faqts : Computers : Internet : Mail Servers : qmail : Installation and Configuration

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How to set up a backup (secondary) mail server

Dec 10th, 2004 03:34
Sam Snow,

Step 1 -- Set up a working qmail server at the secondary location. 
Alternativly, find someone who also has a working main server and serve 
as seconday email servers for each other. 
Step 2 -- Now all you have to do is to setup the configfiles:
rcpthosts: a list of all your domains you wich to collect mail for
locals: the domains that should be delivered to the hard drive of your 
backup server. If the server is existing only to provide a backup for 
another mail server this file will be blank. 
smtproutes: Correctly formatted entry telling the server how to deliver 
the mail that you have received on the server but not delivered 
Example smtproutes entries:
If you want to route all mail and then you should have the line 
Further notes:
> Say the primary goes down for a day.  How do you get your mail?  do
> you have to log into the secondary to get it, or does it "hold" it
> somehow until it is able to forward it to the primary?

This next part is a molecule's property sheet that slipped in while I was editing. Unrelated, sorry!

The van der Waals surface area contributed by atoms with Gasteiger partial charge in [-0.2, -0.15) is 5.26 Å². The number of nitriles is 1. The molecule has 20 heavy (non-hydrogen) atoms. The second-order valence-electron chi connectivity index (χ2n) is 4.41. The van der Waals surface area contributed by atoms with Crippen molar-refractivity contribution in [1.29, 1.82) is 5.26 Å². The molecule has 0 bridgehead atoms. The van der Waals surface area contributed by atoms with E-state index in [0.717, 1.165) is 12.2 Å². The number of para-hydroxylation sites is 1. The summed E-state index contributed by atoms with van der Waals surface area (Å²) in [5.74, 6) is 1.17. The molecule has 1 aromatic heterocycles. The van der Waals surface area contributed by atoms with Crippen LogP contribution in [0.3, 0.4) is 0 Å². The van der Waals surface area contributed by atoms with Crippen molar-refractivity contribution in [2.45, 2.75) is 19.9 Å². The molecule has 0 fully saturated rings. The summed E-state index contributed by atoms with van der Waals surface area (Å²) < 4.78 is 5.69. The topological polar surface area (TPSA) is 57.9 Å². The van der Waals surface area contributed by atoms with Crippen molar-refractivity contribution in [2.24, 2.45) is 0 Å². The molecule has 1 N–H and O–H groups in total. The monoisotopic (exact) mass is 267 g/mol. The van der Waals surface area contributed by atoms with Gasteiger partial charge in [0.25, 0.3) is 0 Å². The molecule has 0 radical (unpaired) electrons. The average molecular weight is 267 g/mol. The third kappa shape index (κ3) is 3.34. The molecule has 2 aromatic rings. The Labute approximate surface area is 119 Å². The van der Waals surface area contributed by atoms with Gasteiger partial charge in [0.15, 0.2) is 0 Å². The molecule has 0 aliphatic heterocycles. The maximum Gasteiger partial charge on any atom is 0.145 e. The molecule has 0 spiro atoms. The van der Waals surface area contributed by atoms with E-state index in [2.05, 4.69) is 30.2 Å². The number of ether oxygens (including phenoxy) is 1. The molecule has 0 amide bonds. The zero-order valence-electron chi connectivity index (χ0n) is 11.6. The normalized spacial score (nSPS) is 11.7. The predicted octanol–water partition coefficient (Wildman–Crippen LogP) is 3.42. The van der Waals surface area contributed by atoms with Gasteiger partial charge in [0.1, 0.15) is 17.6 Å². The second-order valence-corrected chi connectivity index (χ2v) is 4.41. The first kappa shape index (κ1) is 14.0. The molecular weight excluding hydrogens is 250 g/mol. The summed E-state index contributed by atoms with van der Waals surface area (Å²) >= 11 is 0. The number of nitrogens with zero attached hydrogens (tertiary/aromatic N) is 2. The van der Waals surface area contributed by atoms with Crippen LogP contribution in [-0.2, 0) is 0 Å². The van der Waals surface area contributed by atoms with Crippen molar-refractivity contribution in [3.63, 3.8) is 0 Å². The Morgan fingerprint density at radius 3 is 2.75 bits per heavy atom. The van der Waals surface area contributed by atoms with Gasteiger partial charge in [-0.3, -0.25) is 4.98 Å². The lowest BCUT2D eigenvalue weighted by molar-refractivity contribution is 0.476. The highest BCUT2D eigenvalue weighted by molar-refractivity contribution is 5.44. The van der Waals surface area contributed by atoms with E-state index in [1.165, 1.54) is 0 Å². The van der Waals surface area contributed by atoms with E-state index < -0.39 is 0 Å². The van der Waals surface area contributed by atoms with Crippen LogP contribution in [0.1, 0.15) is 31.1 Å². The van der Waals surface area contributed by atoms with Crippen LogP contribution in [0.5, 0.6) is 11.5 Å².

The secondary will hold the mail for the length of the queue life, 
during which time it will try to deliver the email to the primary email 
If it does not get delivered before the queue life is up the email will 
be bounced back to the sender.
I suggest using an smtproutes file to steer the email for the secondary
domain to the primary server. Here is one scenario on using one could be
helpful. Pretend that your primary server's internet goes down, but you
are able to get the server back up via dial-up for a short period every
little while. Once you get the server online and know the temp IP 
address, you set up the smtproute file on the secondary server and then 
send it the alarm signal. All the email that has accumulated on the 
secondary will get pushed to the primary (at which point you can check 
the email via your normal methods).
Another scenario would be to use a smtproutes file to route to a
nonstandard (firewalled) email port that would not be subject to a
filtering gateway that you might have. Then if your filtering gateway 
has problems you will still have a way to get email to your main mail 
Does that help? Note that:
A. Many spam bots will try the secondary and not even try the primary.
B. Not all mail servers will readily try a secondary server for 
delivering mail. Hence, be warned that if your primary goes down you 
may not receive everything via the secondary.